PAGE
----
I feel the need to mention – I love testing. I love Test-Driven Development, I love refactoring under good test coverage, I love investing in a good test harness. If the cost of UI test writing and maintenance was much lower, then I’d definitely have tests alongside even the most uncertain prototype. If the prototype was, say, a Python Flask HTTP server, with its well-defined and easily-programmatically-accessed user interface, then I’d already have decent test coverage for all of the API endpoints even at this stage of development. For that particular cost / benefit curve, writing tests increases my development velocity, even for short-term, scrappy, uncertain stuff, by enabling TDD and letting me see the behavior more clearly. I wish I could have that for frontend development, but I’ve never achieved it.


There’s really no good ideas that aren’t ideas that someone saw through to the end… nothing just is so good that it kind of moves itself. A person pushed that boulder up that hill… and you only in getting to the end realize it was a good idea – at the end of it. I’ve had this with scripts – the scripts that end up really great and scripts that end up horrible were equally as hard to make… you just have to keep pushing through to the end to see whether it’s gonna work or not.

– Megan Gans

My traditional creative pattern that’s probably all too familiar to a lot of people has been this: have an idea for a project, get excited about it, start it, then hit the double wall of all the unglamorous work that goes into it plus the creeping doubt that the effort will be worth it. Ultimately I often walk away before any satisfying conclusion.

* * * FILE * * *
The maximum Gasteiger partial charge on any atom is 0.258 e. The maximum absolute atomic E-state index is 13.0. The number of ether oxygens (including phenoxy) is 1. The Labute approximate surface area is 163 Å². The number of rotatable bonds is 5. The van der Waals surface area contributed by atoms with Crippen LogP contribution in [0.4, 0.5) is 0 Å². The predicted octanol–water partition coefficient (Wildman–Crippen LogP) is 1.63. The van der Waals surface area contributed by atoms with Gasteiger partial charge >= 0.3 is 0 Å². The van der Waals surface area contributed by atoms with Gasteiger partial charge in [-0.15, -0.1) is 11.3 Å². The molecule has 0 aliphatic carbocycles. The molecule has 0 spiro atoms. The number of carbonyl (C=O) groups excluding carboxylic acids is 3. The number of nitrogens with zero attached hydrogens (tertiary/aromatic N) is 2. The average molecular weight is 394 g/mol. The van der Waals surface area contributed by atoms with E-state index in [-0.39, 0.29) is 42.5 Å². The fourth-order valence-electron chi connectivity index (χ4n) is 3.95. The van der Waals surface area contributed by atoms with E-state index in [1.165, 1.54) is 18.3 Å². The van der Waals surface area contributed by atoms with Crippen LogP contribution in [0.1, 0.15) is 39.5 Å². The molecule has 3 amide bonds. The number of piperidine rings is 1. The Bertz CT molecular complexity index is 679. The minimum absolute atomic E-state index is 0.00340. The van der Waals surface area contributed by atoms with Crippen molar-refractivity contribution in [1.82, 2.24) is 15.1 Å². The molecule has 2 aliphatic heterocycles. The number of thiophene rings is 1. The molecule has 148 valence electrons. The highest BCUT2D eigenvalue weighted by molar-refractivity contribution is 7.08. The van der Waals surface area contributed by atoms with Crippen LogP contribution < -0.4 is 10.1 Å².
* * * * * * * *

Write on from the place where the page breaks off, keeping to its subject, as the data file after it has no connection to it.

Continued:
The unglamorous work is what it is – there will always be a significant amount of unglamorous work along the path of any creative endeavor. That can usually be worked through with discipline and keeping the value of the end goal in mind. But when you start doubting the value, that’s when you end up losing your motivation. I’ve walked away from a lot of projects I was initially excited about because of that doubt.

So when I heard Megan Gans say that quote at this point in episode 64 of The Always Sunny Podcast, I felt like she was talking to me. The idea that you really don’t know whether an idea is good or not until you hit some critical point toward the end of its lifecycle makes a lot of sense to me, intuitively, and the fact that it’s coming from someone as successful in creative endeavors as Megan Gans is very convincing. It directly addresses my biggest de-motivator, that creeping doubt.

I listened to that episode about a third of the way into pursuing this app idea, and it just so happened I was right in the middle of experiencing the doubt. So I decided to try to take the words to heart and finish the darn thing. Get it out the door, write a blog post about it, make sure it was in a showable state, make sure the thing I was going for took some kind of visible form. Her words have been in the back of my mind the whole way.

So, now that I’ve done it and can take a look at it – do I think it’s a good idea? Ehhhhh:smile:. It’s got a very limited market / use case. And, really, it should probably just be another page in the StrongLifts 5x5 App, if anything.

But you know what? I did the thing, and the project took form. I’m taking away a very positive lesson in seeing things through that I hope becomes a standard.

Thank you for reading!